50 Cent bankruptcy: He's gone from super rich to broke – but will rapper have the last laugh?

When you’ve been shot nine times, a lawsuit probably isn't too scary

The first man to call himself 50 Cent was Kelvin Martin, a petty criminal from Brooklyn, who was shot dead in 1987 and is said to have earned the nickname for his willingness to rob people regardless of how little money they had in their pockets. Curtis Jackson, the hip-hop star who would later take Martin’s moniker as his stage name, has said he did so because “I’m the same kind of person 50 Cent was. I provide for myself by any means.”

This week, the name he borrowed has become a punchline for any number of jokes about the 40-year-old rapper and businessman, who filed for Chapter 11 bankruptcy protection in a court in Connecticut on Monday. The news appeared to be evidence that Jackson’s fortune had waned along with his cultural relevance. But, if his subsequent statements are anything to go by, then a much-mocked reference in a recent New York Times profile to Jackson’s “exceptional business instincts” may not have been too wide of the mark, after all.

The filing came three days after Jackson lost a lawsuit brought by a woman whose sex tape he posted on his website without her permission. In 2009, in the midst of a public beef with rival rapper Rick Ross, Jackson acquired a video of Lastonia Leviston, the mother of Ross’s daughter, having sex with her former boyfriend. Jackson bought the video from said boyfriend, superimposed his own face onto the man’s body, and then posted it online.

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Rick Ross

After a New York court ruled in her favour last week, Jackson was ordered to pay Ms Leviston $5m (£3.2m) and to furnish the jury with his financial details, so they could decide on an additional amount of punitive damages. Instead, he filed for bankruptcy, a move Ms Leviston’s lawyer claimed was no more than a delaying tactic.

This week, on the publicity trail for his latest acting role, in the boxing drama Southpaw, Jackson appeared to acknowledge as much, insisting he is not broke, but simply – as his own lawyer put it in a statement – “reorganising his financial affairs”.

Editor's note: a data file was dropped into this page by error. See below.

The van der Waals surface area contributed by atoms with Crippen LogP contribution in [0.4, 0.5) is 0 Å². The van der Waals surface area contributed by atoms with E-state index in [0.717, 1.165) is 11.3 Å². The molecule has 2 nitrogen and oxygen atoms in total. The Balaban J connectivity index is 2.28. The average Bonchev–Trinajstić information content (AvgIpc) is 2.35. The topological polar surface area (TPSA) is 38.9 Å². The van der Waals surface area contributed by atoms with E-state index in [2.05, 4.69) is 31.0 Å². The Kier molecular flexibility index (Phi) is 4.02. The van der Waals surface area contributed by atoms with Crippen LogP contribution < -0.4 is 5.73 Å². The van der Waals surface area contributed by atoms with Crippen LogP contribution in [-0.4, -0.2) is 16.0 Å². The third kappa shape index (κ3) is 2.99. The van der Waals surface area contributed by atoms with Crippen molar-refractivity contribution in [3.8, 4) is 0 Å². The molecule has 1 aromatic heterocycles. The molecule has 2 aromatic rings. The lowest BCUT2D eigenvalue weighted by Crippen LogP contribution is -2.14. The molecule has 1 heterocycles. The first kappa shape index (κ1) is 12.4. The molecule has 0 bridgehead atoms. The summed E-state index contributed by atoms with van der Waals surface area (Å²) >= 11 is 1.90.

“Walt Disney has filed bankruptcy. Donald Trump has filed bankruptcy. It means you’re reorganising your finances, but it does stop things from moving forward that you don’t want moving forward,” Jackson told E! News on Monday. A day later, he posted an image of himself on Instagram, posing next to a tiny Smart car with the caption: “Times are hard out here LMAO”. His car collection in fact includes a Lamborghini, a Ferrari and a Rolls-Royce.

On Wednesday, Jackson appeared on Conan O’Brien’s late night talk-show. “I need protection,” he told the host. “You get a bullseye painted on your back when you’re successful, and it’s public. You become the ideal person for lawsuits.”

When you’ve been shot nine times, being the target of a lawsuit probably doesn’t seem particularly scary. It is part of 50 Cent’s legend that in April 2000, on the cusp of musical stardom, he was struck by nine bullets in the hand, arm, hip, legs, chest and cheek in a shooting outside his grandmother’s home in Jamaica, Queens.

Born in 1975, Jackson was raised by his grandmother from the age of eight, when his mother, a cocaine dealer, was murdered. In his early teens, he too began dealing drugs, and at 19 spent seven months at a prison “boot camp” in upstate New York. But after meeting his mentor, hip-hop veteran Jam Master Jay of Run DMC, in the mid-1990s, he began to pursue music.

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50 Cent back in 2005

One of his early, unreleased tracks, “Ghetto Qur’an”, listed some of the drug dealers who had frequented his neighbourhood during his youth. After the song emerged in 2000, one of those dealers, a Kenneth McGriff, imposed a music industry blacklisting of the young rapper. McGriff was later accused of involvement in the 2002 murder of Jam Master Jay, whom many believe was killed for working with Jackson. McGriff is now serving a life sentence for another murder.

Jackson, meanwhile, escaped the cycle of violence after fellow rapper Eminem heard one of his mixtapes in 2002, and introduced him to Dr Dre, who would produce parts of his 2003 debut LP Get Rich or Die Tryin’, including the No 1 single “In Da Club”. That album and its follow-up, The Massacre, went on to sell more than 20 million copies combined.

His music made him a star, but those vaunted business instincts made him a mogul. In 2007 Jackson made approximately $100m (£64m) when Coca-Cola bought Vitamin Water, the drinks brand in which he had a minority stake, for $4.1bn.

He later bragged about the deal in his single “I Get Money”, rapping: “I took quarter water sold it in bottles for two bucks / Coca-Cola came and bought it for billions, that’s what’s up.”

Last year, Jackson’s net worth was estimated at $155m. He is the chief executive of G-Unit Records, founder of the headphones company SMS Audio and part-owner of the vodka brand Effen. In 2014 he boasted of having made $78m by putting his name to a line of men’s underwear, and of taking a $23m payout from Interscope records as he left the label.

Yet on 26 May, as jury selection was due to begin in Ms Leviston’s case, Jackson’s boxing firm SMS Promotions filed for bankruptcy in a federal court. His lawyers asked that the case be moved from state to federal jurisdiction, where they argued he was protected from the lawsuit by bankruptcy law – but to no avail. In this week’s personal bankruptcy filing, Jackson reported assets and debts both of between $10m and $50m.

Have his business instincts really deserted him, or is this just another smart move?

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